Round Table Discussion 1: Is Justice a Process or an Outcome?

Widely maintained mythologies hold that “justice” refers to conclusive punishment for criminal wrongdoing (as in “an eye for an eye”). These narratives, centered on deviant acts rather than the systems in which actions unfold, delimit the possibility of justice within longstanding and embedded structures that have excluded certain individuals from the onset. If justice is understood as a process rather than an outcome, part of its work is to scrutinize the systems within which exclusive and excluding laws have been written and sustained.

Participants are Dr. Sarah Keenan (School of Law - Birkbeck, University of London) and will feature Dr. Chandan Reddy (University of Washington, Seattle) and Dr. Christopher J. Schell (University of Washington, Tacoma).

Round Table Discussion 2: What Documents Constrain, Narrate, or Liberate Subjecthood?

Documented processes that are prescribed and enforced by official and state methods can limit, if not erase, who we are, and, in doing so, they lend insight into how we render persons as subjects and as legible. A broader concept of documentary membership complicates the notion that status is essentially vested in documents, rather than in the activities and lived experiences of persons. Membership and rights need not be predicated on access or possession of state documents, but can materialize in numerous more meaningful ways, in more grounded and active engagement in political and social activities.

Participants are Dr. Nicole Fleetwood (Rutgers University), Dr. Dan Berger (UW Bothell), Alex Fisher (UW Seattle, Pre-Doctoral Student), Dan Paz (UW Seattle), and Dr. Carolyn Pinedo-Turnovsky (UW Seattle).

Round Table Discussion 3: What is the human, anyway?

The “human” is a historically constructed category with political and social agency, and in Western science and culture sets up a hierarchical distinction from other animals and forms of life. In this process of differentiation, animality has been racialized, and used as a means of limiting freedom and protections to members of humankind that threaten a fantasy of white superiority. How do these hierarchies and distinctions persist in the shaping of policy and social relations? How might thinking across species reveal new opportunities for liberation work across different forms of oppression wrought by racism, sexism, imperialism, and capitalism? And, thinking beyond the animal, how might we turn to other forms of interspecies connections and multi-species agencies to recalibrate the meaning of the human for survival on our damaged planet?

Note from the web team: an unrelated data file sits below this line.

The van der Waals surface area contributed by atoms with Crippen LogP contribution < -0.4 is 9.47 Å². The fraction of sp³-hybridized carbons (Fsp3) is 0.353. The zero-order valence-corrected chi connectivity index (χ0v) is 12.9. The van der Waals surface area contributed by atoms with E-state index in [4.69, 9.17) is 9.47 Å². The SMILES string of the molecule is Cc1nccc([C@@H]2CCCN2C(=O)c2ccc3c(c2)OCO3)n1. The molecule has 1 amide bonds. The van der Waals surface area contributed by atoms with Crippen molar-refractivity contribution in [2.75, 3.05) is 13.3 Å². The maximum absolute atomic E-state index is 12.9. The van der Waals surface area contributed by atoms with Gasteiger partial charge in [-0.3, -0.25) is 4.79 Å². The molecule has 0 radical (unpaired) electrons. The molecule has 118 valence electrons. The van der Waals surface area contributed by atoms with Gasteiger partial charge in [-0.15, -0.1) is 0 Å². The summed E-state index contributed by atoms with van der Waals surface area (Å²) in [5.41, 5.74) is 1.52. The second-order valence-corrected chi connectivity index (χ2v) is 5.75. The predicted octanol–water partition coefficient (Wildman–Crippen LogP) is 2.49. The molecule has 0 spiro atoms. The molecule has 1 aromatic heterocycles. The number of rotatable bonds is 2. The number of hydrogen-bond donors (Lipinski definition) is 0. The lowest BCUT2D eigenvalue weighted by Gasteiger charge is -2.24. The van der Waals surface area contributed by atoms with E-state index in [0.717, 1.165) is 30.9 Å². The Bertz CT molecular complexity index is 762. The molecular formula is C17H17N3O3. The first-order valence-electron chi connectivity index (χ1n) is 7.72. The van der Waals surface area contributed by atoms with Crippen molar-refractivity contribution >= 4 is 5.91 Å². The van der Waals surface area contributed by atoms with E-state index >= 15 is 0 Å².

Participants are Dr. Colin Dayan (Vanderbilt University), Dr. Radhika Govindrajan (UW Seattle), Dr. Phillip Thurtle (UW. Seattle), and Dr. Joanne Woiak (UW Seattle).

Maria Gaspar: Disappearance Landscape – Session A

Disappearance Landscape is a virtual workshop that uses the body to interrogate and intervene highly contested sites. Using green screen strategies, participants will examine jails, prisons, border walls, conflict zones, and other places of power in order to mediate, flip, dissect, transpose, or dismantle forms of oppression and confinement.

The Henry Art Gallery will be mailing free kits to workshop registrants, that include paper and adhesive, to construct a greenscreen background for the participatory workshop. Once registered for this event, please email your preferred shipping address to ians@henryart.org. Because this workshop requires a mailed component, please register by January 26 to ensure receipt of your kit. Kits should arrive the week of February 1. Due to timing and shipping constraints, mailed kits will be limited to registrants residing in the U.S., Canada, and Mexico.

Maria Gaspar: Disappearance Landscape – Session B

Disappearance Landscape is a virtual workshop that uses the body to interrogate and intervene highly contested sites. Using green screen strategies, participants will examine jails, prisons, border walls, conflict zones, and other places of power in order to mediate, flip, dissect, transpose, or dismantle forms of oppression and confinement.

The Henry Art Gallery will be mailing free kits to workshop registrants, that include paper and adhesive, to construct a greenscreen background for the participatory workshop. Once registered for this event, please email your preferred shipping address to ians@henryart.org. Because this workshop requires a mailed component, please register by January 26 to ensure receipt of your kit. Kits should arrive the week of February 1. Due to timing and shipping constraints, mailed kits will be limited to registrants residing in the U.S., Canada, and Mexico.

Bambitchell: Bugs & Beasts Colloquium | © 2020 Henry Art Gallery